292 posted on 09/03/2004 12:19:12 AM PDT by jnarcus
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To: jnarcus
income tax have to do with the electoral college

I brought this up because it was ratified the same year as the 17th amendment which basically turned the Senate into another Congress.

I prefer the Constitution as it was before these two amendments. These two, IMO, have made it easier to take more and more power from the states and the people and put it in the hands of the federal government.
293 posted on 09/03/2004 8:22:53 AM PDT by BabsC
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To: BabsC

And how do either of them have ANYthing to do with the electoral college? Ranting and raving about what you don't like in the current constitution is rather nonuseful. Unfortunately for you most people do not share your opinion of the 16th or 17th amendments

294 posted on 09/03/2004 11:23:43 AM PDT by jnarcus
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To: barkeep; Former Military Chick; Leatherneck_MT
Originally posted by barkeep:
"OK class, close but no cigar yet."

Your knowledge of US Constitutional history and how Presidents are elected would be first rate if it were still the summer of 1804. Join me by crossing over that bridge to the 21st century, and feel the power...

Here is what I said in reply #41 to poster Leatherneck_MT:

"Really, it never happened. The electoral college has always picked the President and Vice-President. When there was no majority or a tie, then the House of Representatives, with the States each having ONE vote chooses the President, and the Senate chooses the Vice-President."

Now let's review your points in response...

"First, it must be understood, on Nov 2 you will not be voting for a President, you will vote for an Elector, who will presumably, but not necessarily, vote for your Presidential candidate. Yes, there are state laws requiring Electors to vote as the state vote goes, but that is not Constitutional law. Two cases, one from NC, the other from West Virginia actually got to the Supreme Court, in both instances, SCOTUS ducked and ruled the question moot, in that an overwhelming majority had spoken and would be unaffected by a ruling."

First off, no one was contesting the fact that electors pick the President, what was at issue was what happens in the case where there is no majority in the electoral college after it votes in December. It matters not what the US Supreme Court says on the matter of electors, it is the final judgement of the Congress which determines which electoral votes shall be counted as valid. No other branch of the Federal government has a say over how or why the electors are counted.

Your next points:

"Wise choice by the nine wise robes. Article II, sec 1, if there be a tie, the House of Representatives shall "chuse", and should that come up a tie, "then from the five highest on the List the said House shall shall in like manner chuse the President." In this incredibly unlikely event, votes shall be taken by states, each state having one vote. In that event, the person coming in second shall be Vice-President, save in another lotto odds tie, then, and only then does the Senate chime in to elect the Vice-President."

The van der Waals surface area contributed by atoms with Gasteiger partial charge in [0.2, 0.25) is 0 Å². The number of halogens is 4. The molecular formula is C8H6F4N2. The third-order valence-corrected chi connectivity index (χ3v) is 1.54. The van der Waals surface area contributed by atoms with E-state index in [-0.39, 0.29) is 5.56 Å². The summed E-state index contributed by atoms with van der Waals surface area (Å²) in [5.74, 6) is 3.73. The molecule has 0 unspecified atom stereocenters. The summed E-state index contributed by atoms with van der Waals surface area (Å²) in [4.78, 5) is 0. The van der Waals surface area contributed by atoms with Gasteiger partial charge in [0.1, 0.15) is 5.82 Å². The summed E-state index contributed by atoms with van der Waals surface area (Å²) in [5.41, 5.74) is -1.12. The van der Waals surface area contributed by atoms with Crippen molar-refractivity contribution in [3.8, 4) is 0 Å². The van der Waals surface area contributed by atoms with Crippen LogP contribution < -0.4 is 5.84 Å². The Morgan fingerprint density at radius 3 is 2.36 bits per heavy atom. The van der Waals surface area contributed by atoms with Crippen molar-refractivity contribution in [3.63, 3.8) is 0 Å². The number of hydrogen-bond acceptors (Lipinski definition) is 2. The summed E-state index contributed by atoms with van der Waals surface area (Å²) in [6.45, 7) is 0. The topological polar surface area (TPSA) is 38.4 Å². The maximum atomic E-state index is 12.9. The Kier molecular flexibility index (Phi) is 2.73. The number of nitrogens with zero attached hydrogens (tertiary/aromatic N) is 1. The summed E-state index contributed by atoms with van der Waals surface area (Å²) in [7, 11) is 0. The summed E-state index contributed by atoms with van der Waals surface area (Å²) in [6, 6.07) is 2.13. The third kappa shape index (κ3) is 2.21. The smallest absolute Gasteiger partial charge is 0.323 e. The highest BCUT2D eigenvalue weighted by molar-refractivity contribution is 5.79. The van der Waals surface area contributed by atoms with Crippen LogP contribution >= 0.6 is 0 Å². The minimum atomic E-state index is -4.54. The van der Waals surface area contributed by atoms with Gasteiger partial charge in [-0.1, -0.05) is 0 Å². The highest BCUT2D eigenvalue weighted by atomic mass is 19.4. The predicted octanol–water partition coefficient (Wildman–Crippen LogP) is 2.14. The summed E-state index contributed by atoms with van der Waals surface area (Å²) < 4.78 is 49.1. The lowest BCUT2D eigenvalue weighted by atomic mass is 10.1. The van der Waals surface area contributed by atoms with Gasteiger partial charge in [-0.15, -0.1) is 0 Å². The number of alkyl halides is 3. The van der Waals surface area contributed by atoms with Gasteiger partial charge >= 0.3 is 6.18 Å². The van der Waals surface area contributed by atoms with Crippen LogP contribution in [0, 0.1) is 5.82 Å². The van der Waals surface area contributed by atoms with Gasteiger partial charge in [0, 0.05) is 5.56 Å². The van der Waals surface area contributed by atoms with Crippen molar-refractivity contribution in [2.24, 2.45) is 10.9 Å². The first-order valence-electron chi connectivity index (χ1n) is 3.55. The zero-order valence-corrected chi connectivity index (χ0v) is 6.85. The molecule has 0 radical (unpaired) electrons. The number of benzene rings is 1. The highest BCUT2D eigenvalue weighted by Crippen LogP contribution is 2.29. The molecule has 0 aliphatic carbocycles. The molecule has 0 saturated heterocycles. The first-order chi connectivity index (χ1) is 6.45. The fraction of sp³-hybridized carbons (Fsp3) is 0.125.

Excellent information, straight from the Constitution and perfectly valid until June 15th, 1804. You have to keep up with the times...

Amendment XII

The Electors shall meet in their respective states and vote by ballot for President and Vice-President, one of whom, at least, shall not be an inhabitant of the same state with themselves; they shall name in their ballots the person voted for as President, and in distinct ballots the person voted for as Vice-President, and they shall make distinct lists of all persons voted for as President, and of all persons voted for as Vice-President, and of the number of votes for each, which lists they shall sign and certify, and transmit sealed to the seat of the government of the United States, directed to the President of the Senate; -- the President of the Senate shall, in the presence of the Senate and House of Representatives, open all the certificates and the votes shall then be counted; -- The person having the greatest number of votes for President, shall be the President, if such number be a majority of the whole number of Electors appointed; and if no person have such majority, then from the persons having the highest numbers not exceeding three on the list of those voted for as President, the House of Representatives shall choose immediately, by ballot, the President. But in choosing the President, the votes shall be taken by states, the representation from each state having one vote; a quorum for this purpose shall consist of a member or members from two-thirds of the states, and a majority of all the states shall be necessary to a choice. [And if the House of Representatives shall not choose a President whenever the right of choice shall devolve upon them, before the fourth day of March next following, then the Vice-President shall act as President, as in case of the death or other constitutional disability of the President. --]* The person having the greatest number of votes as Vice-President, shall be the Vice-President, if such number be a majority of the whole number of Electors appointed, and if no person have a majority, then from the two highest numbers on the list, the Senate shall choose the Vice-President; a quorum for the purpose shall consist of two-thirds of the whole number of Senators, and a majority of the whole number shall be necessary to a choice. But no person constitutionally ineligible to the office of President shall be eligible to that of Vice-President of the United States.